sufficient for a robust diagnostic tool. Indirect markers may rely on parame-
                                                                                      ters of functionality such as platelet count, but these may only be altered at
                                                                                      critical levels of fibrosis rather than sequential levels of fibrosis i.e. there is a
                                                                                      threshold effect. Panel markers are heavily dependent on the characteristics of
                                                                                      the derivation population which may explain the discrepancy when they are
                                                                                      tested on external cohorts.

                                                                                      One of the biggest challenges facing serum markers is however the limitations
                                                                                      of the reference standard to which they are being compared, i.e. the liver biop-
                                                                                      sy. Any inaccuracies due to the liver biopsy (see above) will compound the
                                                                                      deficiencies of the serum markers. As histology is a surrogate for clinical out-
                                                                                      come measures, it has been suggested that serum markers should be compared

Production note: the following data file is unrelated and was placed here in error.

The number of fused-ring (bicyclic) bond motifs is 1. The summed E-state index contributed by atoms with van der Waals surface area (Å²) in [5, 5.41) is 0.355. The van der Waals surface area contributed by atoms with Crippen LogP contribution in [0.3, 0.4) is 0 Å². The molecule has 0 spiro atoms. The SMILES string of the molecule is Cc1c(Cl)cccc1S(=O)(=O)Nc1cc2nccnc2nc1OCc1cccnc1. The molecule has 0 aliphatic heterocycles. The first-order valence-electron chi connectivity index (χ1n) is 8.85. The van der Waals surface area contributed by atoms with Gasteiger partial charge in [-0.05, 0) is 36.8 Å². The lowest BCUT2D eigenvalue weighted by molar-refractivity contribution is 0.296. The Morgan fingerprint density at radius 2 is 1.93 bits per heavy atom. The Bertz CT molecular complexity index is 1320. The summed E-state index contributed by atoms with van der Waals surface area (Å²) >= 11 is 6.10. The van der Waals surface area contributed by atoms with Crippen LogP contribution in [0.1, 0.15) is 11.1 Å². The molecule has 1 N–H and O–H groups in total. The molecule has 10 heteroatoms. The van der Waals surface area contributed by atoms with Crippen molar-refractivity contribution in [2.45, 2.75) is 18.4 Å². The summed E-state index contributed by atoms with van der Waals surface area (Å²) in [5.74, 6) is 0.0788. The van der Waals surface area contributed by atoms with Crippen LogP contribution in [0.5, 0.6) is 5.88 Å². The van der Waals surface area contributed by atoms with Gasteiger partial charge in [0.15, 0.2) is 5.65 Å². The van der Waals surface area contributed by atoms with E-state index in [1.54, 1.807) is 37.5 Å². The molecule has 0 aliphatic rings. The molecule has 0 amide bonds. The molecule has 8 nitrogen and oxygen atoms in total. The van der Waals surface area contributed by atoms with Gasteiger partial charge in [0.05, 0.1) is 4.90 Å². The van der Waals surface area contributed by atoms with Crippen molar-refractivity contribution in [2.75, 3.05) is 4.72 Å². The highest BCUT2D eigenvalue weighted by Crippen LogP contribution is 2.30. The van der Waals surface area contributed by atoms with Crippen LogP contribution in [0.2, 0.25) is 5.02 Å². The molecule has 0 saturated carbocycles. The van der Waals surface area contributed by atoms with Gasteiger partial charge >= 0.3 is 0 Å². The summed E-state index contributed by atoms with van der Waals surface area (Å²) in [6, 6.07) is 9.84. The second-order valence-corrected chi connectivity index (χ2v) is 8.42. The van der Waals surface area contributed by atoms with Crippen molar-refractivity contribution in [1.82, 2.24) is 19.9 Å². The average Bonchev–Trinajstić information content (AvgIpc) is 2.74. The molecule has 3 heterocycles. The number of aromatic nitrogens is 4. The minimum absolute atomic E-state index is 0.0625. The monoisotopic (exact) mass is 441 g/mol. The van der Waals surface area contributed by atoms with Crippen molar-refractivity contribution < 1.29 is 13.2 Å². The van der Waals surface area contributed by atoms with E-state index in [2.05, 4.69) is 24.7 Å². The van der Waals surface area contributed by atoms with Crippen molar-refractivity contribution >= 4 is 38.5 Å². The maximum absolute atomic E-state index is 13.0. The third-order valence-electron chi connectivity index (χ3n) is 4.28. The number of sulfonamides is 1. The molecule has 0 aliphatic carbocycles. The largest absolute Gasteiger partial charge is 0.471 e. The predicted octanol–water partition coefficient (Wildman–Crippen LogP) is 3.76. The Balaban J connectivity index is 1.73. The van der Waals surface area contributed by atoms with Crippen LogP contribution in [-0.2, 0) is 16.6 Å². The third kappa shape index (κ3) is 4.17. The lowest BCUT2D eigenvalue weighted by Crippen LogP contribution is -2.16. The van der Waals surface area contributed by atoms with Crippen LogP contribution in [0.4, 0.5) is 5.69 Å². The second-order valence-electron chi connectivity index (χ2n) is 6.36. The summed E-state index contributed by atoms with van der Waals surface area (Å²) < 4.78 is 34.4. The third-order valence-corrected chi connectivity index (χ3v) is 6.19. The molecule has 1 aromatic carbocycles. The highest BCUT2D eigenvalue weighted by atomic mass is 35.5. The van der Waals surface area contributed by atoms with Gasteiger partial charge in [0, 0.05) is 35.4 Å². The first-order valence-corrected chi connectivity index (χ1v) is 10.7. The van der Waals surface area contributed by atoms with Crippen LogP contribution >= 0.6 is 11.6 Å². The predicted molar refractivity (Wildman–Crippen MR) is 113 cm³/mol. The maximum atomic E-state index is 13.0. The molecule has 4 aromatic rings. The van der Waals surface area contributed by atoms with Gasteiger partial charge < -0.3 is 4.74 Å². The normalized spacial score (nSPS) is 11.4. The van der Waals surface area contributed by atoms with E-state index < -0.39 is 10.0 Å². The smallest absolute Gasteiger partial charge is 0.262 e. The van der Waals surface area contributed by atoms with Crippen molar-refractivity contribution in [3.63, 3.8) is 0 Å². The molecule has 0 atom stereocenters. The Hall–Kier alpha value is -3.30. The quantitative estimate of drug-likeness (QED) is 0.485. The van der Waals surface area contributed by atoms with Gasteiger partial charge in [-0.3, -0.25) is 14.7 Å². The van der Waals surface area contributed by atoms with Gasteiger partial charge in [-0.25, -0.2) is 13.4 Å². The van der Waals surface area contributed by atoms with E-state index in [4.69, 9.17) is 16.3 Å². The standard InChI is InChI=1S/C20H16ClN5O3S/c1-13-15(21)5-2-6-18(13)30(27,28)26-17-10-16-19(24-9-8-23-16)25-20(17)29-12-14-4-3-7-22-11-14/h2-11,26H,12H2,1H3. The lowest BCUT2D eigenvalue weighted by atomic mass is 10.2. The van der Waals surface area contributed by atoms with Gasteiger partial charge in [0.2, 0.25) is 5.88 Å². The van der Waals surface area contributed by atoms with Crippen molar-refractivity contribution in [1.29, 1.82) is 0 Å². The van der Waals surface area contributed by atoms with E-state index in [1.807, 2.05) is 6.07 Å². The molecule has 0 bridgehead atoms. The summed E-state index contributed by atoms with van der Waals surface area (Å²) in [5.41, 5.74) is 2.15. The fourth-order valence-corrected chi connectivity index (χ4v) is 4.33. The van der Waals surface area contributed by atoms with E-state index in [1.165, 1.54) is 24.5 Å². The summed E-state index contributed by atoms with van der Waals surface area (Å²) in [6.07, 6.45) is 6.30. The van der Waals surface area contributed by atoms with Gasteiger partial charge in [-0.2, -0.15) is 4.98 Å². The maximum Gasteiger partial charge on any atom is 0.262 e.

to hard clinical outcomes such as death, bleeding and HCC. However in liver
                                                                                      disease, many of the measures take a considerable length of time to evolve
                                                                                      making these trials more difficult to undertake. Investigators have therefore
                                                                                      tried to reduce the limitations of biopsy (eg taking bigger biopsies, having one
                                                                                      central pathologist score all the biopsies etc) to improve the performance of
                                                                                      putative surrogate markers.

                                                                                      Clinical utilisation of serum markers
                                                                                      The present use of serum markers in clinical practice will depend on the dis-
                                                                                      ease and outcome measure. For example, the diagnosis of cirrhosis by HA in
                                                                                      alcoholic liver disease has an AUROC of 0.93 [10] and can be considered a